As Tristan's pupil in formal education as well as trickery, Isolde the Blonde (distinct from the two other Isoldes, the Queen of Ireland and Isolde of the White Hands) for a brief time demonstrates her own acumen as a trickster before it unravels when Marke discovers them.
An example from the text is helpful in uncovering the complexities to be expected in Gottfried's brand of trickery. In a sense, it is easy to explain the motivation the adult Tristan has in exercising trickery; to continue his affair with Isolde, he must trick those who would hinder it. It is more difficult to explain, for example, his motivation when he first encounters the friendly pilgrims upon his arrival in Cornwall, to whom he lies without any apparent provocation:
Now Tristan was shrewd and cautious for his years and started to tell them a pretty tale. "Good sirs," he told them, "I was born in this country and with some others was to have ridden out hunting in this forest here today, but (myself I know not how) I rode out of touch with both huntsmen and hounds. Those who knew the forest-paths all fared better than I, because, having no track, I rode astray and got lost. I then hit on a cursed trail which brought me to the edge of a gully where, try as I would, I would not curb my horse from plunging headlong down. We ended up, my horse and I, lying in a heap together. Then I failed to get to my stirrup in time to prevent its snatching the reins and careering off into the forest. And so I came to this path, which has brought me as far as this. But I cannot say where I am, nor in which direction I must go." (76)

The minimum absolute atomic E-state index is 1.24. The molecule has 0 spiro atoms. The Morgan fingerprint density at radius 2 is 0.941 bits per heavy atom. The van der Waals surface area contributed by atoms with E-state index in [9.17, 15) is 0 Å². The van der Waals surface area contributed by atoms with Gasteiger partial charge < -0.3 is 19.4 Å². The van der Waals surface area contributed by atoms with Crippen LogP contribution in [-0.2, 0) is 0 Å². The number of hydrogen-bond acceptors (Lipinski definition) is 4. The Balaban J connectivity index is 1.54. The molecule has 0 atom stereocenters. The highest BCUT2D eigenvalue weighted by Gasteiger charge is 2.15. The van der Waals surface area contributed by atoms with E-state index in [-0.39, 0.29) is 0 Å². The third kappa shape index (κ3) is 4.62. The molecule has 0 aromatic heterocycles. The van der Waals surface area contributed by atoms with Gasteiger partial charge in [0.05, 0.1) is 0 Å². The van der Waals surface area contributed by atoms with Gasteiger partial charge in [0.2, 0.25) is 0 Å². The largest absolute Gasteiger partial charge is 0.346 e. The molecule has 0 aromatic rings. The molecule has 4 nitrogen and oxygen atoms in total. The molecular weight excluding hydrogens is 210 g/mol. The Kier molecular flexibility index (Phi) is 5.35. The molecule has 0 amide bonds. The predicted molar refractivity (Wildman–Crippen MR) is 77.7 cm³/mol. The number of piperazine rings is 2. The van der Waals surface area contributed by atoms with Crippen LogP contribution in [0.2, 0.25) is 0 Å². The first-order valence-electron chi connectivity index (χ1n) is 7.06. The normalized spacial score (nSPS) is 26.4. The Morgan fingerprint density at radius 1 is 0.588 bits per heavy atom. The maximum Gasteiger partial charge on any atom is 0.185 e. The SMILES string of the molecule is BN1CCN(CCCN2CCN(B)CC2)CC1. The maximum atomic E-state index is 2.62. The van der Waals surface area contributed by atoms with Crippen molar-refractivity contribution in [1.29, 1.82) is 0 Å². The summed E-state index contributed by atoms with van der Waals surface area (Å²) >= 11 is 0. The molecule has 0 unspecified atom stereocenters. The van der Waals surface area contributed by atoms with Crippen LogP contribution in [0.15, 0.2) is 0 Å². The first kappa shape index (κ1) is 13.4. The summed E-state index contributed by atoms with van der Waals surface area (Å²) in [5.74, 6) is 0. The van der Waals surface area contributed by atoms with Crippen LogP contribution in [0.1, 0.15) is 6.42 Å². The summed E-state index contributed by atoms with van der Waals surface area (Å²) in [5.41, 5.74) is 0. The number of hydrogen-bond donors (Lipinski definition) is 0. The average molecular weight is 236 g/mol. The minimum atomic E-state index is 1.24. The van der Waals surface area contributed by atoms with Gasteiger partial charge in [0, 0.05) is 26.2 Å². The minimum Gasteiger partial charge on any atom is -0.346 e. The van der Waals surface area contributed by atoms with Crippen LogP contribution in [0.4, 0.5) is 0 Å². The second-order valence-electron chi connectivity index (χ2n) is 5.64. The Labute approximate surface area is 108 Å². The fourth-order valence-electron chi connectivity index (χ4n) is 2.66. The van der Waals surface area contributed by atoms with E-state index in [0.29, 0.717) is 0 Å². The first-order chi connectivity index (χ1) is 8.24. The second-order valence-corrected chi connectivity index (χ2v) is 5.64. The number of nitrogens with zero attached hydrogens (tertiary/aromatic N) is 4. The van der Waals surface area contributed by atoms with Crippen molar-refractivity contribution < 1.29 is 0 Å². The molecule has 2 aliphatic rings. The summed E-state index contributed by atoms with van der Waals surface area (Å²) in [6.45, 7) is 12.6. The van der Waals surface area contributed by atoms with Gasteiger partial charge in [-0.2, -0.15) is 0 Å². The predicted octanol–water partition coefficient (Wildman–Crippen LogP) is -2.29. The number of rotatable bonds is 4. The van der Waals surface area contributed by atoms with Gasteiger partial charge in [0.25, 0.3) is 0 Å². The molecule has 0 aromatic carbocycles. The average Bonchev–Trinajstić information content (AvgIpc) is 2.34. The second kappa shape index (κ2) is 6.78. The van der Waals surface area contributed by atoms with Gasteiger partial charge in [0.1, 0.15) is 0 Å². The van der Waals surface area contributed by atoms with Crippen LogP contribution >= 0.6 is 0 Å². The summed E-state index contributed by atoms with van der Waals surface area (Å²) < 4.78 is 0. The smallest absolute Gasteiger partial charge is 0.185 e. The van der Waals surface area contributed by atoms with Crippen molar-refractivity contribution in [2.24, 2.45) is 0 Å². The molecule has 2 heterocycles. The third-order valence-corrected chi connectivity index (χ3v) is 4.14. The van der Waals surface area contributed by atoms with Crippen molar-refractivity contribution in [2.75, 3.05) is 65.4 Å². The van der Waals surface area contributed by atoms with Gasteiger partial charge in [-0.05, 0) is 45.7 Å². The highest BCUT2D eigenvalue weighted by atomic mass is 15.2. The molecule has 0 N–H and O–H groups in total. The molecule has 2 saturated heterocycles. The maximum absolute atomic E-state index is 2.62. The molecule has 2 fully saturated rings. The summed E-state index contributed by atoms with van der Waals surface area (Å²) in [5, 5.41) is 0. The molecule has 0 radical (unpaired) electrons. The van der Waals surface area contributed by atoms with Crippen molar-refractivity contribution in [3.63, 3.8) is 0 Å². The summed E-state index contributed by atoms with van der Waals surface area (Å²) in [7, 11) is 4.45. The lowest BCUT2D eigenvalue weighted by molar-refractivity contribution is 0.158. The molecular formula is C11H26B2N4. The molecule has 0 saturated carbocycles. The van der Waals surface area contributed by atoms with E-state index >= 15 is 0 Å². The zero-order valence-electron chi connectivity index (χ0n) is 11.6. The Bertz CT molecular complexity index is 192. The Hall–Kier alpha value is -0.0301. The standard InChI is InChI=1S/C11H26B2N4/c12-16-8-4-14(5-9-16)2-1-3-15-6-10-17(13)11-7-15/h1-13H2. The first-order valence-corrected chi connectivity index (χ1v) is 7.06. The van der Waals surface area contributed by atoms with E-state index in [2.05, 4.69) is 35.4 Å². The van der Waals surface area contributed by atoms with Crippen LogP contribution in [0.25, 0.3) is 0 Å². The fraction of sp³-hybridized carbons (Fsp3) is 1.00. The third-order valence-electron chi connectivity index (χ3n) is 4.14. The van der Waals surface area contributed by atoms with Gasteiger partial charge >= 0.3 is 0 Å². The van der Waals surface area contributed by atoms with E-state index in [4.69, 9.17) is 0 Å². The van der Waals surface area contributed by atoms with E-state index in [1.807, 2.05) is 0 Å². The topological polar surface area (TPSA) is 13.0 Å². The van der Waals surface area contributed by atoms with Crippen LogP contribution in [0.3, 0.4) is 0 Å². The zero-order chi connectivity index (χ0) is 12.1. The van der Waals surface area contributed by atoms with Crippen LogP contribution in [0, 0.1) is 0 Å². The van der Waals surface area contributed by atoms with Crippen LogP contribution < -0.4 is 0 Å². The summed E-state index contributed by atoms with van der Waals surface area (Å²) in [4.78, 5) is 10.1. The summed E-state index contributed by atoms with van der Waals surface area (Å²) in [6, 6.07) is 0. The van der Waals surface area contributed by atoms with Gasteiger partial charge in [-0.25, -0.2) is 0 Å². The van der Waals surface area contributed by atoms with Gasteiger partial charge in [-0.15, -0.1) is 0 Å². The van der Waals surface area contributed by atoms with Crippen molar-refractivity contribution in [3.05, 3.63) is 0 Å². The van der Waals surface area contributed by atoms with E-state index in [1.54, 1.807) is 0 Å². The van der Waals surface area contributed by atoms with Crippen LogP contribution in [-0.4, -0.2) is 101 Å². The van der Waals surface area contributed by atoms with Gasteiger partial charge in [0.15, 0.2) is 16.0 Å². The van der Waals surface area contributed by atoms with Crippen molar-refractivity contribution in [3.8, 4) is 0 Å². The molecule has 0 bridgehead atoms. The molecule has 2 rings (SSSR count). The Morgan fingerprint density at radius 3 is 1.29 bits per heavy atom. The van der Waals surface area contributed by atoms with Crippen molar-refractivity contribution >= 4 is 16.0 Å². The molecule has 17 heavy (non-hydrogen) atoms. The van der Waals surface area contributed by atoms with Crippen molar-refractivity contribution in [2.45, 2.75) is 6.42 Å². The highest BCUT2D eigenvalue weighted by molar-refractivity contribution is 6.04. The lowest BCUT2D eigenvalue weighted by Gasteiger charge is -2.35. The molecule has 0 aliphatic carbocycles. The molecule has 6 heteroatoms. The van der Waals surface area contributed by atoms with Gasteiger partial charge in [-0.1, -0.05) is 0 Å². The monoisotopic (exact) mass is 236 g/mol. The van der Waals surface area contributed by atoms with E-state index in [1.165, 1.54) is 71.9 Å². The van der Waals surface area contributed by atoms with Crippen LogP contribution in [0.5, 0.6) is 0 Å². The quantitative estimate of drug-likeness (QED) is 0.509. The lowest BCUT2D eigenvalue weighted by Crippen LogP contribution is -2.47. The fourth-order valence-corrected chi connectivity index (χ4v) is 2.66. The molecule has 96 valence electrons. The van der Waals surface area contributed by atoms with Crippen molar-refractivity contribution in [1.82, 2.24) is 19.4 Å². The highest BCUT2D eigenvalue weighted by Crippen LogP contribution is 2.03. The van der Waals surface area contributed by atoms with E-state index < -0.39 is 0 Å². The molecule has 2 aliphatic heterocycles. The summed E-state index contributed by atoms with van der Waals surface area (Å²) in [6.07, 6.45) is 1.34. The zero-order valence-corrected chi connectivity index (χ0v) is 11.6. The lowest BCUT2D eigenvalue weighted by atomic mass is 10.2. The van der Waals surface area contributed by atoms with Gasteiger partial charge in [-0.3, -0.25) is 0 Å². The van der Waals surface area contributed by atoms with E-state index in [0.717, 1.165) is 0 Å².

This elaborate story is a miniature autobiography and the pilgrims respond with sympathy, giving Tristan further reason to persist with his trickery. The pilgrims happily take Tristan with them for a while until huntsmen appear in the distance. Tristan identifies them as his purported hunting party, and joins up with them as the pilgrims take their leave.
Tristan's words serve as an introduction to his own playfulness. Tristan deceives in that, as far as he is concerned, he is from Parmenie, the land of his parents Rual and Floraete. In all actuality he is from Cornwall and the son of Blanscheflur, the sister of King Marke of Cornwall, and Riwalin of Parmenie, circumstances his adoptive parents kept hidden from him to protect him and his inheritance. His unconscious expression of an objective truth when he says, "I was born in this country" turns the trick of his deception of the pilgrims back on himself; thinking he is lying and apparently intending to lie, he utters a statement that is demonstrably true in the constituted reality of the text.
Yet more interesting is the sudden appearance of the hunters to whose company Tristan falsely claimed membership; by a stroke of luck, or by the hand of an excessively accommodating author, circumstances arrange themselves such that Tristan's falsehoods, as if by magic, become true or already were true, if only in a technical sense. According to intention, Tristan can be said to lie: the narrator supplements this conclusion with the approving admission that the precocious Tristan greets them with a tall tale. The context of his words and his knowledge reveal his words to be a falsehood, yet they hold up to the scrutiny of textual evidence, which